Gang culture has become such a problem in Irish prisons that as many as one in four inmates in some facilities are now under protection.
A number of reports from the Prison Visiting Committee has revealed an increase in the numbers of prisoners seeking protection in Cloverhill and Mountjoy prisons last year.
In Cloverhill, the committee found there was a “substantial” rise, and that it could make up a significant percentage of the prison population on any given day.
This “continues to place a massive strain on the prison’s resources”, the report said. The committee described it as a “logistical nightmare”, as all of these prisoners have to be segregated and within that segregation they may also be split up further. Concern was expressed that this segregation leads to a restricted regime which can limit prisoners’ access to education and out of call time.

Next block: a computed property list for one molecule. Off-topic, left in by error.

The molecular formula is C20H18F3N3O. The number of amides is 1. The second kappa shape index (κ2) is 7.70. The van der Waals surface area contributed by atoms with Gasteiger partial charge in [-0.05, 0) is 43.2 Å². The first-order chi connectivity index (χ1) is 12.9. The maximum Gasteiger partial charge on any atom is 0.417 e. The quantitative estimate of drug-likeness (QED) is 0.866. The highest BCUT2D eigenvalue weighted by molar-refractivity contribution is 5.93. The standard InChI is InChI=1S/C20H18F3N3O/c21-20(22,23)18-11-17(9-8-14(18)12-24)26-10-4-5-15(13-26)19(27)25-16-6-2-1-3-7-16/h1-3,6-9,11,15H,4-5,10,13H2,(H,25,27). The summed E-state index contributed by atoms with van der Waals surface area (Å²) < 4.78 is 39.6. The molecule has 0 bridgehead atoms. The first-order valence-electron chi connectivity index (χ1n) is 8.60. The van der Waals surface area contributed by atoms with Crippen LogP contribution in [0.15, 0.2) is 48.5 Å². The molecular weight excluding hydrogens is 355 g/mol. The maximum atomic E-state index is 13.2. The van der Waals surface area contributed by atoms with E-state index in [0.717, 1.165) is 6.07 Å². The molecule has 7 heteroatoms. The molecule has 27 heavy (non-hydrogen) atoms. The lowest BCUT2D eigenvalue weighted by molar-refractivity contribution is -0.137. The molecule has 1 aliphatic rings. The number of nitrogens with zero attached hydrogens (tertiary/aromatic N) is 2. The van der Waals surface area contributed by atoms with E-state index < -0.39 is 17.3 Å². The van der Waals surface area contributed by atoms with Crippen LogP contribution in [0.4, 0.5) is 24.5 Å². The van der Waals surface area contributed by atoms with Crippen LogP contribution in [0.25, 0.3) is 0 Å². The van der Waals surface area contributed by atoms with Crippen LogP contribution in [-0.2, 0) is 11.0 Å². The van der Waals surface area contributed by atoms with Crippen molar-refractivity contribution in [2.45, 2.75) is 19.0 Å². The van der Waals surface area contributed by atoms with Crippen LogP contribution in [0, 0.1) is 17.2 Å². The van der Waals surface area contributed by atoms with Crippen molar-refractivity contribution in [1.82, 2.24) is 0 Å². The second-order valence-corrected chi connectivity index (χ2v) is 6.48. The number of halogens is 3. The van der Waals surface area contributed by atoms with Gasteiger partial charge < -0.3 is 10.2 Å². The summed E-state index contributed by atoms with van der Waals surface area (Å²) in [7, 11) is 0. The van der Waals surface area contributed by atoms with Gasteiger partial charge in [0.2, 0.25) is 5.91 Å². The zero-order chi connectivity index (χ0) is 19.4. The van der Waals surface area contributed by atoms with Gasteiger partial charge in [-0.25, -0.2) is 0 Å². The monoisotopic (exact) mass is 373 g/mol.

The “alarming growth” in numbers requesting protection was reported to be a “reflection of the gang culture in society”. External gang feud affiliations don’t stop at the gate of the prison when people are committed to prison. The report also highlighted concerns about yard hubs, which it said do not protect the prisoners in the yard.
Serious assaults have occurred, and with the lack of officer presence in the yards this will continue to happen. There is grave concern here among members that the use of the hubs will lead to further serious incidents occurring.
In Mountjoy, more than one in four prisoners was reported to be under a restricted prison regime. The proportion of protection prisoners as a share of the total number of prisoners in Mountjoy rose from 17% in January 2015 to 27% in October 2015.
In European terms, Ireland has more than 15% of the prison population under security measures, according to the Council of Europe.